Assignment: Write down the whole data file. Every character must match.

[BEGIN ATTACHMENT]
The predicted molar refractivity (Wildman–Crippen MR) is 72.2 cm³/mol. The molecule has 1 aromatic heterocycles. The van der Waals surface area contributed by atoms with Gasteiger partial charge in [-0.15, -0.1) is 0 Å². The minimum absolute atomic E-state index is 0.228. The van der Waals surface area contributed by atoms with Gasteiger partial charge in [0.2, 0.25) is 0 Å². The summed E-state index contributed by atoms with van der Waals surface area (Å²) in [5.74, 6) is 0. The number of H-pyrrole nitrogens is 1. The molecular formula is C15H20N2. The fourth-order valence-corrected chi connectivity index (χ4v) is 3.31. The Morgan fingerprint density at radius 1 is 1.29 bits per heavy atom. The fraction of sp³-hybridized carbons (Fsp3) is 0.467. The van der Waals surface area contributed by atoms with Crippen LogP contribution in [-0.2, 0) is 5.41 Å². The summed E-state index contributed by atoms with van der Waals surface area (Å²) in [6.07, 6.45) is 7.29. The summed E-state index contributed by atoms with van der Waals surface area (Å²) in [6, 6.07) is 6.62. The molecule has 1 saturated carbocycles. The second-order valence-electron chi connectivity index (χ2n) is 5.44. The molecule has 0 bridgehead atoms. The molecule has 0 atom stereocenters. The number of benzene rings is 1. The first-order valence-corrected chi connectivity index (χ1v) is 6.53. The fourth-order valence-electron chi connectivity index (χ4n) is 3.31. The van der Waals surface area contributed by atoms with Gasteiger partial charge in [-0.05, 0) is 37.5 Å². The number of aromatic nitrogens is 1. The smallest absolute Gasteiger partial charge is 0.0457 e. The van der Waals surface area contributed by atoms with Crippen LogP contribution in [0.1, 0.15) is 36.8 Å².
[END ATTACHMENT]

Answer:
The predicted molar refractivity (Wildman–Crippen MR) is 72.2 cm³/mol. The molecule has 1 aromatic heterocycles. The van der Waals surface area contributed by atoms with Gasteiger partial charge in [-0.15, -0.1) is 0 Å². The minimum absolute atomic E-state index is 0.228. The van der Waals surface area contributed by atoms with Gasteiger partial charge in [0.2, 0.25) is 0 Å². The summed E-state index contributed by atoms with van der Waals surface area (Å²) in [5.74, 6) is 0. The number of H-pyrrole nitrogens is 1. The molecular formula is C15H20N2. The fourth-order valence-corrected chi connectivity index (χ4v) is 3.31. The Morgan fingerprint density at radius 1 is 1.29 bits per heavy atom. The fraction of sp³-hybridized carbons (Fsp3) is 0.467. The van der Waals surface area contributed by atoms with Crippen LogP contribution in [-0.2, 0) is 5.41 Å². The summed E-state index contributed by atoms with van der Waals surface area (Å²) in [6.07, 6.45) is 7.29. The summed E-state index contributed by atoms with van der Waals surface area (Å²) in [6, 6.07) is 6.62. The molecule has 1 saturated carbocycles. The second-order valence-electron chi connectivity index (χ2n) is 5.44. The molecule has 0 bridgehead atoms. The molecule has 0 atom stereocenters. The number of benzene rings is 1. The first-order valence-corrected chi connectivity index (χ1v) is 6.53. The fourth-order valence-electron chi connectivity index (χ4n) is 3.31. The van der Waals surface area contributed by atoms with Gasteiger partial charge in [-0.05, 0) is 37.5 Å². The number of aromatic nitrogens is 1. The smallest absolute Gasteiger partial charge is 0.0457 e. The van der Waals surface area contributed by atoms with Crippen LogP contribution in [0.1, 0.15) is 36.8 Å².